What's up with this integral

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In summary: Gauss used a standard z-table to calculate these values.In summary, Gauss integrated this function to obtain the values of the normal distribution.
  • #1
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how did gauss integrate this function
to obtain the values of the normal distribution?:confused:
 

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  • #2
By a sequence of clever tricks:

1. Let us consider the integral
[tex]I=\int_{-\infty}^{\infty}e^{-x^{2}}dx[/tex]
Now, since a dummy variable's name is irrelevant, we may write:
[tex]I^{2}=(\int_{-\infty}^{\infty}e^{-x^{2}}dx)^{2}=(\int_{-\infty}^{\infty}e^{-x^{2}}dx)(\int_{-\infty}^{\infty}e^{-x^{2}}dx)=(\int_{-\infty}^{\infty}e^{-x^{2}}dx)(\int_{-\infty}^{\infty}e^{-y^{2}}dy)[/tex]
2. By Fubini's theorem, we have:
[tex]\int_{-\infty}^{\infty}e^{-x^{2}}dx\int_{-\infty}^{\infty}e^{-y^{2}}dy=\int_{-\infty}^{\infty}\int_{-\infty}^{\infty}e^{-x^{2}}e^{-y^{2}}dxdy=\int_{-\infty}^{\infty}\int_{-\infty}^{\infty}e^{-(x^{2}+y^{2})}dxdy[/tex]
3. Switching to polar coordinates, [itex]x=r\cos\theta,y=r\sin\theta,0\leq{r}\leq\infty,0\leq\theta\leq{2\pi}[/itex], we get:
[tex]\int_{-\infty}^{\infty}\int_{-\infty}^{\infty}e^{-(x^{2}+y^{2})}dxdy=\int_{0}^{\infty}\int_{0}^{2\pi}re^{-r^{2}}d\theta{d}r[/tex]
which is easily integrated to the value [itex]\pi[/tex]

4. Hence, we have [itex]I^{2}=\pi\to{I}=\sqrt{\pi}[/itex]
 
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  • #3
But since the question was
alba_ei said:
how did gauss integrate this function
to obtain the values of the normal distribution?:confused:
The answer is "numerically". In general it is impossible to find a closed form (elementary) anti-derivative but one certainly can do a numerical integration- that's how the values in a "Gaussian distribution" table are calculated.
 
  • #4
Blarrgh, you read it weller than me!
I LIKE those tricks..:frown: :cry:
 
  • #5
arildno said:
By a sequence of clever tricks:

1. Let us consider the integral
[tex]I=\int_{-\infty}^{\infty}e^{-x^{2}}dx[/tex]
Now, since a dummy variable's name is irrelevant, we may write:
[tex]I^{2}=(\int_{-\infty}^{\infty}e^{-x^{2}}dx)^{2}=(\int_{-\infty}^{\infty}e^{-x^{2}}dx)(\int_{-\infty}^{\infty}e^{-x^{2}}dx)=(\int_{-\infty}^{\infty}e^{-x^{2}}dx)(\int_{-\infty}^{\infty}e^{-y^{2}}dy)[/tex]
2. By Fubini's theorem, we have:
[tex]\int_{-\infty}^{\infty}e^{-x^{2}}dx\int_{-\infty}^{\infty}e^{-y^{2}}dy=\int_{-\infty}^{\infty}\int_{-\infty}^{\infty}e^{-x^{2}}e^{-y^{2}}dxdy=\int_{-\infty}^{\infty}\int_{-\infty}^{\infty}e^{-(x^{2}+y^{2})}dxdy[/tex]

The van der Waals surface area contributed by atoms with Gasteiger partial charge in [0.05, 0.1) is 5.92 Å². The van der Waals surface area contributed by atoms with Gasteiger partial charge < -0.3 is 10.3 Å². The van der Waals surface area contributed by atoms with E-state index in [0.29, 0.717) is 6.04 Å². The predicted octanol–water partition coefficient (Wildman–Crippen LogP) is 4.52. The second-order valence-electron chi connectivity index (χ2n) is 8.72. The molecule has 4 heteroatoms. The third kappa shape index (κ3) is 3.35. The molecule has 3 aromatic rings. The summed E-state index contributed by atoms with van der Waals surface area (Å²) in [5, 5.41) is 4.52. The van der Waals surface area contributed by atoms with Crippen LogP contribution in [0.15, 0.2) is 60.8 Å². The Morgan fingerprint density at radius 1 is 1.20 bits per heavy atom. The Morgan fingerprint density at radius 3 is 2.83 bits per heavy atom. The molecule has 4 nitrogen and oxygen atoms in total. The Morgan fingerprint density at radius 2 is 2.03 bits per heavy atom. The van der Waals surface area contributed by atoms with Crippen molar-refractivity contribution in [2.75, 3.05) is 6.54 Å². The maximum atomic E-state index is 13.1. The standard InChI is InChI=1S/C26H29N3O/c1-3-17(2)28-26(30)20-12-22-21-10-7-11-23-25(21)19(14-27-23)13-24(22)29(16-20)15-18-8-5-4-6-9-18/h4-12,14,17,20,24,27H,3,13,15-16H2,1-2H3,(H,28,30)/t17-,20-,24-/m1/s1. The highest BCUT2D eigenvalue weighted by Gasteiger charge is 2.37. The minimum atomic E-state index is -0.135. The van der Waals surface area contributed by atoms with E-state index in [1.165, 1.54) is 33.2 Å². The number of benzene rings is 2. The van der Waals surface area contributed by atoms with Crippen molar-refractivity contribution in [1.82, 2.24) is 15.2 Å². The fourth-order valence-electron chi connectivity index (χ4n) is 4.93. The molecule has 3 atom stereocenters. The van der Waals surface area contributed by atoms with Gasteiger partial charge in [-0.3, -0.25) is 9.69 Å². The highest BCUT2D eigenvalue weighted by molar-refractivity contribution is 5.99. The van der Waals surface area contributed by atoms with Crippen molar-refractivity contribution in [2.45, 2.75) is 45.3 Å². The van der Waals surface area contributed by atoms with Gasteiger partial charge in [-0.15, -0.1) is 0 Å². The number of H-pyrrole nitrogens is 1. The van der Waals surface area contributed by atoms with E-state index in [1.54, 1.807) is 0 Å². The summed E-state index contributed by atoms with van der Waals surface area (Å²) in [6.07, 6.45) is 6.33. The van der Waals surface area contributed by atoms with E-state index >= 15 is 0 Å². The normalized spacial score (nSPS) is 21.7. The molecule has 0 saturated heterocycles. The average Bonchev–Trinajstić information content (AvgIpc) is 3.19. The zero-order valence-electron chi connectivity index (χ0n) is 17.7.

3. Switching to polar coordinates, [itex]x=r\cos\theta,y=r\sin\theta,0\leq{r}\leq\infty,0\leq\theta\leq{2\pi}[/itex], we get:
[tex]\int_{-\infty}^{\infty}\int_{-\infty}^{\infty}e^{-(x^{2}+y^{2})}dxdy=\int_{0}^{\infty}\int_{0}^{2\pi}re^{-r^{2}}d\theta{d}r[/tex]
which is easily integrated to the value [itex]\pi[/tex]

4. Hence, we have [itex]I^{2}=\pi\to{I}=\sqrt{\pi}[/itex]
:cool:
arildno,you are a mean green integration machine :approve:
 
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  • #6
But what's happened if I want to know the integral from 0 to x. specifically from 0 to 2
 
  • #7
then you should read HallsofIvy's post once more.
 
  • #8
You could look it up in a table of the "Error function", Erf(x). That is the "anti-derivative" of [itex]e^{-x^2/2}[/itex] and is derived, just as I said, by numerical integration.
 
  • #10
If you encounter a table of values for the Error function, don't quickly take that as your value for the integral.

[tex]Erf(x)=\frac{2}{\sqrt{\pi}}\int_0^x e^{-t^2} dt[/tex]
 
  • #11
Right. You will need to use the given values of [itex]\mu[/itex] and [itex]\sigma[/itex] to convert to the "standard z" variable.
 

What is an integral?

An integral is a mathematical concept that represents the area under a curve on a graph. It is used to solve problems involving rates of change, such as finding the distance traveled by an object with a given velocity.

Why is integration important?

Integration is an important tool in mathematics and science because it allows us to find the exact value of a quantity, rather than just approximating it. It is also used to solve a wide range of real-world problems, such as calculating volumes and areas.

What is the difference between definite and indefinite integrals?

A definite integral has specific limits of integration, meaning that it calculates the area under a curve between two given points. An indefinite integral does not have limits of integration and is used to find a general solution to a specific problem.

How is integration related to differentiation?

Integration and differentiation are inverse operations. This means that integration is the reverse process of differentiation. Integration allows us to find the original function when given the derivative, while differentiation allows us to find the rate of change of a function.

What are some common techniques for solving integrals?

Some common techniques for solving integrals include substitution, integration by parts, trigonometric substitution, and partial fractions. These techniques are used to simplify the integrand and make it easier to evaluate the integral.

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